Please go over there to have a read – and I just want to develop and add some points here.

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European Union law is radically different from the common law of England and Wales (I am not qualified to speak of the laws of Scotland and Northern Ireland, though similar points may be valid).

By ‘radical’ I mean (literally) that it went to the root of things.

The effect of European Union law was not only to benefit particular policy areas (for example, employment and the environment and so on) – though there is no doubt that whole ranges of policy are better off for the influence of European Union law.

The impact of European Union was also to how one thought about law – and about policy and politics.

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First, the law of the European Union is often ‘purposive’ – in which to understand any legal instrument (a directive or a regulation or a legally binding decision) one often has to go through pages of recitals, other materials, and even back to the ultimate bases of the the provision in the European Union treaties.

This, of course, can be an interesting – sometimes exciting – intellectual exercise but it really does not serve the purpose of legal certainty.

And often it was difficult to say with confidence what the ultimate tribunals of European Union law (the court of first instance and the court of justice) would say the law would be in any given situation.

And unlike courts in common law jurisdictions, the judgments of European Union law judges are often not reasoned but are instead declarative, even assertive.

As a general rule of thumb: a European Union legal instrument is as helpful and detailed as European Union court judgment is not.

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Second, the public law of the European Union has a conceptual unity that the public law of England and Wales does not – or at least did not before the United Kingdom’s membership of the union and its predecessor European communities.

(Public law is the term for the law that regulates public bodies and those exercising public functions and provides for what rights can be enforced against them.)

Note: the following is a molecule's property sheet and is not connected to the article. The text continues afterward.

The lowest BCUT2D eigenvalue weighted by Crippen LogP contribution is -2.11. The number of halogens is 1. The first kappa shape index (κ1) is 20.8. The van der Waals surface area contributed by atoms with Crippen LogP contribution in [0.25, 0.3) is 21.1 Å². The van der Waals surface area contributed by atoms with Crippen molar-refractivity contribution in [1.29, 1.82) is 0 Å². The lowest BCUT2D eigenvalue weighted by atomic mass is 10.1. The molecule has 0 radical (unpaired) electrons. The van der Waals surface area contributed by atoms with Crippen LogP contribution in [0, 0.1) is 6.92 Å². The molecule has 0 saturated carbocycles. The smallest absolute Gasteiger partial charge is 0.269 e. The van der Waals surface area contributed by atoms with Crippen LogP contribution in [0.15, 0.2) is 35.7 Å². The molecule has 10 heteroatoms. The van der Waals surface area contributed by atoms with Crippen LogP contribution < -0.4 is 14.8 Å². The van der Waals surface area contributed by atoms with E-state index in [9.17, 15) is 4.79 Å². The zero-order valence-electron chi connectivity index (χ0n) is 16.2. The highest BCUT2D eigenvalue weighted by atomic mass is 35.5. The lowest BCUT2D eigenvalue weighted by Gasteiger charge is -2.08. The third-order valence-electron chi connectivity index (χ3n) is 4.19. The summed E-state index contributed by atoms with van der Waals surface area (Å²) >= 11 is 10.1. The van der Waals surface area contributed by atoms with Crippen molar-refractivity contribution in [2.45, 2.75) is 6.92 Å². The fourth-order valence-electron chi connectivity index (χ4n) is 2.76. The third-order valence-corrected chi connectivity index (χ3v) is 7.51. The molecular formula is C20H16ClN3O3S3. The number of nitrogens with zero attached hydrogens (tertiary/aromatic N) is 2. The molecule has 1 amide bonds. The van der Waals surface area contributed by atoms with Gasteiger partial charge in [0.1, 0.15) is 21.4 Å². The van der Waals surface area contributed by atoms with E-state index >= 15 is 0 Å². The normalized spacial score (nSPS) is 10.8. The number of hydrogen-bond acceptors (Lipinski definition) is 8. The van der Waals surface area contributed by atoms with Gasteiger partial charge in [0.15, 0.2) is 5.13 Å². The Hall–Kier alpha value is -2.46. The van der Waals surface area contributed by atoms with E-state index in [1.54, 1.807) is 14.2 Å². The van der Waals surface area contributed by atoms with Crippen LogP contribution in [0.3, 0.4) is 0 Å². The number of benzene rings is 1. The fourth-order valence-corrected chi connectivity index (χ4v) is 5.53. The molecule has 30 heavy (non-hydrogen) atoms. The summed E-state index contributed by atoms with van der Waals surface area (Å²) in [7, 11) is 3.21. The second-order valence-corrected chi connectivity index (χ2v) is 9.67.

In England and Wales we, in many respects, did not even have anything one could even call ‘public law’ until the 1960s.

There was instead a mix of actions and proceedings one could take against the crown, against statutory corporations, against courts, and against those holding various public offices.

European Union public law instead provided for a general approach to emanations of the state – and of the rights one could enforce against them.

The European Union legal concept of ‘proportionality’ (that is that a public body should only interfere with the rights of others to the extent necessary to serve a legitimate purpose) was also a welcome change to the brutal and permissive approach of our administrative law – which can be fairly described as allowing public bodies to get away with what they can, unless it is irrational.

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Third, the European Union and its predecessor organisations are creatures of law as much as of policy and politics.

And although one should never underestimate the push and shove of policy and politics, when dealing with the European Union one always should have regard to law.

This was a recurring mistake for United Kingdom politicians.

For example, before the 2016 referendum there was an attempt by then prime minister David Cameron to force through a ‘deal’.

But as this blog has previously explained, the Cameron team wrongly thought it would just be a matter of bombast and confrontation – that the United Kingdom just needed to want something and to demand it loudly.

There were, however, real limits to what the European Union could agree to, at least without treaty changes.

And the same problem happened again and again during the exit negotiations and now the negotiations for the future relationship.

The European Union takes process and legal texts seriously, and the United Kingdom under Theresa May and Boris Johnson did not.

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You will note that this post – and the Prospect column – are not unmixed celebrations of European Union law.

Instead, I have attempted a critical appraisal (though one set out simply and I hope accessibly).

And this is partly because my own ultimate view on Brexit is ambivalent.

In the early 1990s I believed that it would have been better for the United Kingdom to have left the European Union at the time of Maastricht treaty.

It seemed to me then that the trajectory of the European Union towards wider competencies (foreign policy and justice and home affairs) and currency union would not end well in respect of the United Kingdom.

(And it did not.)

But by around 2000 I thought any extraction of the United Kingdom from the European Union would not be worth the time and effort to deal with decades of entwined law and policy.

(And it has not been.)

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The break of the law of the jurisdictions of the United Kingdom from the law of the European Union is going to be messy.

It is not going to be a neat clean break.